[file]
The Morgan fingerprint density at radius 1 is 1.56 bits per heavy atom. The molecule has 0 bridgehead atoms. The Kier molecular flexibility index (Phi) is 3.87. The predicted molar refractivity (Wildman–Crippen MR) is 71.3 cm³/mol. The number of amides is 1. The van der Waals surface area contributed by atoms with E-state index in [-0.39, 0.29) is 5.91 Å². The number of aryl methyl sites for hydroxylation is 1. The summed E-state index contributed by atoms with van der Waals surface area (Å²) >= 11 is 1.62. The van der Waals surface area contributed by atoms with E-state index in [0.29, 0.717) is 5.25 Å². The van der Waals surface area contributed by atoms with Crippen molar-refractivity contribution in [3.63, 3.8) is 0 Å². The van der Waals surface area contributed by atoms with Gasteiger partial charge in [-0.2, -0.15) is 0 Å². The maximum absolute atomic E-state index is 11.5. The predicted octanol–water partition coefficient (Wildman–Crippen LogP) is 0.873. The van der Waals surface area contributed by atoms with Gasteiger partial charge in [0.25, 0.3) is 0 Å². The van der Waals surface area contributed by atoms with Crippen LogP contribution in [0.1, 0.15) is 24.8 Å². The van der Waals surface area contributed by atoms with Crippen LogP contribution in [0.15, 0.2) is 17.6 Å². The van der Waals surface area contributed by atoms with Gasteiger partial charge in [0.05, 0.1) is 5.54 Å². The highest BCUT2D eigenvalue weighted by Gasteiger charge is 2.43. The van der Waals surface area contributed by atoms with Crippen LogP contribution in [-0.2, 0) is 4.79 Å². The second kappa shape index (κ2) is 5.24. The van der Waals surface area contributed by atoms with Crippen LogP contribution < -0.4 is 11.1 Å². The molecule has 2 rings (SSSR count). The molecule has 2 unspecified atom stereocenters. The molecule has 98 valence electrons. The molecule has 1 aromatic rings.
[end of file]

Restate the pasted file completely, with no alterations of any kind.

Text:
The Morgan fingerprint density at radius 1 is 1.56 bits per heavy atom. The molecule has 0 bridgehead atoms. The Kier molecular flexibility index (Phi) is 3.87. The predicted molar refractivity (Wildman–Crippen MR) is 71.3 cm³/mol. The number of amides is 1. The van der Waals surface area contributed by atoms with E-state index in [-0.39, 0.29) is 5.91 Å². The number of aryl methyl sites for hydroxylation is 1. The summed E-state index contributed by atoms with van der Waals surface area (Å²) >= 11 is 1.62. The van der Waals surface area contributed by atoms with E-state index in [0.29, 0.717) is 5.25 Å². The van der Waals surface area contributed by atoms with Crippen molar-refractivity contribution in [3.63, 3.8) is 0 Å². The van der Waals surface area contributed by atoms with Gasteiger partial charge in [-0.2, -0.15) is 0 Å². The maximum absolute atomic E-state index is 11.5. The predicted octanol–water partition coefficient (Wildman–Crippen LogP) is 0.873. The van der Waals surface area contributed by atoms with Gasteiger partial charge in [0.25, 0.3) is 0 Å². The van der Waals surface area contributed by atoms with Crippen LogP contribution in [0.1, 0.15) is 24.8 Å². The van der Waals surface area contributed by atoms with Crippen LogP contribution in [0.15, 0.2) is 17.6 Å². The van der Waals surface area contributed by atoms with Gasteiger partial charge in [0.05, 0.1) is 5.54 Å². The highest BCUT2D eigenvalue weighted by Gasteiger charge is 2.43. The van der Waals surface area contributed by atoms with Crippen LogP contribution in [-0.2, 0) is 4.79 Å². The second kappa shape index (κ2) is 5.24. The van der Waals surface area contributed by atoms with Crippen LogP contribution < -0.4 is 11.1 Å². The molecule has 2 rings (SSSR count). The molecule has 2 unspecified atom stereocenters. The molecule has 98 valence electrons. The molecule has 1 aromatic rings.